A Trillion Trees

Representative Bruce Westerman

The Trillion Trees initiative is getting a lot of press lately. So, I did a little research – and by research, I mean Googled – and found that it is being led by the Wildlife Conservation Society, the World Wildlife Foundation and BirdLife International. Not necessarily organizations that the wood supply chain would see “eye to eye” with at times.

From the Trillion Trees website, www.trilliontrees.org, their vision is “One trillion trees re-grown, saved from loss and better protected around the world by 2050.” That doesn’t sound too bad. Delving deeper into their website, I found the following, “Timber is an extremely valuable, renewable resource that we rely on every day: for buildings and furniture, to provide energy, or transformed into paper for work and study.” We may have more in common with these organizations than I realized.

I recently heard David Tenney, President and CEO of The National Alliance of Forest Owners (NAFO), define relevance as “the overlap between the things one party wants to say and the things another party is interested in.” I think the Trillion Trees initiative could be quite a relevant opportunity.

Last week, Congressman Bruce Westerman of Arkansas introduced the Trillion Trees Act. It’s a bill that FRA can get behind. For more detail, the following is an opinion piece the Congressman wrote for Fox News regarding his bill:

Take a moment to think back to your eighth-grade science class. Do you remember painstakingly coloring in the diagram of a plant cell? Words like “mitochondria” and “ribosome” may bring back vivid memories of trying to cram everything in the night before a test. But there’s one particular part of a cell upon which every ecosystem in the world depends: the chloroplast. Right now, countless billions of chloroplasts in trees across the world are turning water, sunlight and carbon dioxide into plant food and releasing oxygen back into the atmosphere.

Why is any of this important? Because this common, everyday occurrence is the most advanced carbon-capture device we have. The carbon that leaf cells are pulling from the atmosphere remains in the tree, even after it’s cut down and used for wood products like furniture, building materials and more.

We are at a point in history where we need a bold goal to focus our efforts on being the best stewards of our environment. That’s why I’m proposing that we lead the world in planting 1 trillion trees globally by 2050.

My bill – the Trillion Trees Act – is a three-pronged approach:

1) Plant more trees in urban areas and on marginal agriculture land domestically while offering technical support and assistance for other countries to maximize forest growth internationally and reverse deforestation.

2) Grow more wood in our existing forests and make them more resilient to insects, diseases and catastrophic wildfires.

3) Store more carbon by incentivizing innovative building practices with a sustainable building tax credit, while offsetting some fossil fuel use by capturing the energy in renewable biomass fuel.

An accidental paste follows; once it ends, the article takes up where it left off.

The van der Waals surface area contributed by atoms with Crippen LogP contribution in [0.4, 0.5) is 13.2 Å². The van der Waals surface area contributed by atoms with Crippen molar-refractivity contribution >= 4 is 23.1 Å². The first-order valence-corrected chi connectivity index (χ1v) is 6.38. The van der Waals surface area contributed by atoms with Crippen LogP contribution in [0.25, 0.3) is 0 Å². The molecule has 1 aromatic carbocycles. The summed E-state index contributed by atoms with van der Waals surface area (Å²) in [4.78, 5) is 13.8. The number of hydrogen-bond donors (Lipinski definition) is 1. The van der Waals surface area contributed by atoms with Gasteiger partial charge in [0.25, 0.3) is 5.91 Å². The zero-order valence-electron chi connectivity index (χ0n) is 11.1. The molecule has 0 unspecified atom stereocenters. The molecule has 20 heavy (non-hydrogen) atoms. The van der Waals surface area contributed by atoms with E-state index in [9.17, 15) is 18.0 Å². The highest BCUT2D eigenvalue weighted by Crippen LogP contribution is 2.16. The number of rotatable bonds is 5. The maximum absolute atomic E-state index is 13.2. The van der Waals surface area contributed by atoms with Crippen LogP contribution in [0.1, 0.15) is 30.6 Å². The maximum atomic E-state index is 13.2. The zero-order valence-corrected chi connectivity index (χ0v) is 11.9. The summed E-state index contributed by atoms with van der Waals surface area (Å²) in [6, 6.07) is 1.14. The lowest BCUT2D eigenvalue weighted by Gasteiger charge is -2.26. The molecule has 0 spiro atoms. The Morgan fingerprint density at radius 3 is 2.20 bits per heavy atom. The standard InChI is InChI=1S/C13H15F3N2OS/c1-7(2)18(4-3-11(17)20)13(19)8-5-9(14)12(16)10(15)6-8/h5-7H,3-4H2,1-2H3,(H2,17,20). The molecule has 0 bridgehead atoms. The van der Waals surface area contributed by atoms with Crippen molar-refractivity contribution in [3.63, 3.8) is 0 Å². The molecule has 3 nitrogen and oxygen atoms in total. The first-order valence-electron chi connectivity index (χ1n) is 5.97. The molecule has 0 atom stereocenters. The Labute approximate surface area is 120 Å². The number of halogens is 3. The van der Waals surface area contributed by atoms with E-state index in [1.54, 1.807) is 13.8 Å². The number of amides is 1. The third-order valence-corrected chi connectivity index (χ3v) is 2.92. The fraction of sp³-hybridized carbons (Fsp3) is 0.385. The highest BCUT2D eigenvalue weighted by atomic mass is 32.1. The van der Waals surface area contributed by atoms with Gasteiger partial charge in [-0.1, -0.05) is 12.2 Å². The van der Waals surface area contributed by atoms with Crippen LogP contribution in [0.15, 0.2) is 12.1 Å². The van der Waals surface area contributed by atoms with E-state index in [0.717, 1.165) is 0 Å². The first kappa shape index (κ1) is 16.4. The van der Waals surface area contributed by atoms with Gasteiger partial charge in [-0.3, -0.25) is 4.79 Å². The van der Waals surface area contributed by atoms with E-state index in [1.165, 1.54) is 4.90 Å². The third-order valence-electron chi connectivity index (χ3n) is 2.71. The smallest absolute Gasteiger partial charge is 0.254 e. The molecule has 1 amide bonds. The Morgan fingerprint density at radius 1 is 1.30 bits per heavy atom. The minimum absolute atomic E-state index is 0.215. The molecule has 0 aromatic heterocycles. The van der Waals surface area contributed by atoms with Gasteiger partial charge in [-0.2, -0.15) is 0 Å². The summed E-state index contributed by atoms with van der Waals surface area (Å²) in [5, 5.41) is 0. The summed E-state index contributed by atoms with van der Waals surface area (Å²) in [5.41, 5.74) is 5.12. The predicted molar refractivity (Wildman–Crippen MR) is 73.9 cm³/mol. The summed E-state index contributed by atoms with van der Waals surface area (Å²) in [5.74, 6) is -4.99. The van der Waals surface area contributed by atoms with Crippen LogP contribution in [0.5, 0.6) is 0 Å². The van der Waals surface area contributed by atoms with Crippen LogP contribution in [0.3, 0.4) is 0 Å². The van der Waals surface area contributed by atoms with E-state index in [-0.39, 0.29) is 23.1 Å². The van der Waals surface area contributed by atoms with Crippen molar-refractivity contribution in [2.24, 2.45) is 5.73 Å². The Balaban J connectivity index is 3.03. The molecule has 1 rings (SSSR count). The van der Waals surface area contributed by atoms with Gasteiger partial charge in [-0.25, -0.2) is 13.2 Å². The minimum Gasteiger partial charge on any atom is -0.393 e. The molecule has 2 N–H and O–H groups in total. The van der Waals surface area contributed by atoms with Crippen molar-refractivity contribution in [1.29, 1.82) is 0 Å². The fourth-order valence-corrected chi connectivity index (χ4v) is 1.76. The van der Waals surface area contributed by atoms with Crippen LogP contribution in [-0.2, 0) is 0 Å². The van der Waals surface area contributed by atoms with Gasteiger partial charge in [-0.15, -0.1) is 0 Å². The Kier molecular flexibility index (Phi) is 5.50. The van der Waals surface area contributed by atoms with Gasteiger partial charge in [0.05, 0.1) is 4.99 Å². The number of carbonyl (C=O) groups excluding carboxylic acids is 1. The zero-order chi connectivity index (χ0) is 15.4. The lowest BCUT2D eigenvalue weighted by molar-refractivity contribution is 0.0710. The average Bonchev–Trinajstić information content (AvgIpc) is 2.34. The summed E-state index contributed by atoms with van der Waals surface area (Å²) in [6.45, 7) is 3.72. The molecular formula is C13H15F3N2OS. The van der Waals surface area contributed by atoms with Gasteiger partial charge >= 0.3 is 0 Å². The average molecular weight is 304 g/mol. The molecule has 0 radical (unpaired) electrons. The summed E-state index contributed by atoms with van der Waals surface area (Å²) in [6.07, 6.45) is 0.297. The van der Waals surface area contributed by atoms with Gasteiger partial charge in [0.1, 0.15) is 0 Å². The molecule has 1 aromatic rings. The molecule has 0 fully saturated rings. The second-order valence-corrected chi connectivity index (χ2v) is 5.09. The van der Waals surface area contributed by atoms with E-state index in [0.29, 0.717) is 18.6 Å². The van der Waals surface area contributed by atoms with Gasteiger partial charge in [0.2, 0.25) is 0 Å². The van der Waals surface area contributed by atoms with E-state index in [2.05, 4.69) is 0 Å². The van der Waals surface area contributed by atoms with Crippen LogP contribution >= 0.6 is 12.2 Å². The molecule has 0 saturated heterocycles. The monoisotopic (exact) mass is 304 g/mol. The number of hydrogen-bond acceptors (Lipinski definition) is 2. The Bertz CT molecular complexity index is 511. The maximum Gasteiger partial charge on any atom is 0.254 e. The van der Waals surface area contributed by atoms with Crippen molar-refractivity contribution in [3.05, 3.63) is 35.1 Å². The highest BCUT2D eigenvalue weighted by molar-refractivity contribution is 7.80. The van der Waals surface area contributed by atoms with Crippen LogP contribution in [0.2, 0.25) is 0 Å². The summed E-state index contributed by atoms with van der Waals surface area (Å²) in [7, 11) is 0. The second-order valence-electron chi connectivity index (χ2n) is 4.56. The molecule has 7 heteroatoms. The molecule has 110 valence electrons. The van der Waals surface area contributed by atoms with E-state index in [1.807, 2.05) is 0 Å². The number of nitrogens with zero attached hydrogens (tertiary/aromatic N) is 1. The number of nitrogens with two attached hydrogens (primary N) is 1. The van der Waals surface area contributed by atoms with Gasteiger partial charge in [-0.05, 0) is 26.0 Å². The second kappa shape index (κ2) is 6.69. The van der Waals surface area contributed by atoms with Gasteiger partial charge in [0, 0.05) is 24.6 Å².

This idea stems from a 2019 Swiss report featured by the American Academy of the Advancement of Science that estimated planting 1 trillion trees could sequester 205 gigatonnes of carbon worldwide. That’s the equivalent of two-thirds of all manmade carbon since the Industrial Revolution.

Trees are much more powerful than people assume. Codifying an aggressive planting goal into law is the most natural, pragmatic and economical approach. And as it turns out, planting a trillion new trees is not out of reach. According to statisticians, planet earth is currently home to 3 trillion trees, with about 10 percent of those trees growing in the U.S. We’re already planting 2.5 billion new trees in the U.S. each year, so we could plant our fair share over that 30-year window by increasing the yearly U.S. planting to 3.3 billion. It’s aggressive, but doable.

But we can do more. Actually, we can do much more. While our planet has limited available space for forests, there is no limit to how much carbon trees can pull from the atmosphere and store, both in forests and in wood products. In fact, 40-50 percent of dry wood by weight is carbon. Think of forests, wood buildings and other wood products as an above-ground storage system for carbon that was once stored in coal seams and oil reservoirs.

While our goal is to plant a trillion trees, the bill is about more than just planting and preventing deforestation. We need to simultaneously be harvesting billions of trees and manufacturing that wood to fully utilize forests’ capacity to remove and store carbon. It may seem counterintuitive, but we know it’s possible to sustainably harvest timber while increasing the amount of forests. It’s happening all around us in the United States today, where our total forest volume is increasing even as our use of wood products grows. In my home state of Arkansas, we’re replanting four trees for every one tree that we harvest, and the amount of standing timber significantly increases every year.

The benefits of this approach are numerous: reforesting deforested and urban areas, increasing the amount of carbon-carrying capacity, protecting old-growth forests from catastrophic deforestation events and experiencing the added benefits of healthy, vibrant forests. All of this can be done in a positive way that not only benefits the environment but also the economy, especially rural economies in which forests are often located.

This is not the bill that does everything, but it’s the bill that does the most. Using trees as a carbon sequestration device is a proven concept that’s reliable and efficient. Now it’s our responsibility to teach future generations how to grow healthy forests. We have both a literal and a metaphorical opportunity to fulfill the Greek proverb that states, “A society becomes great when old men plant trees in whose shade they know they shall never sit.”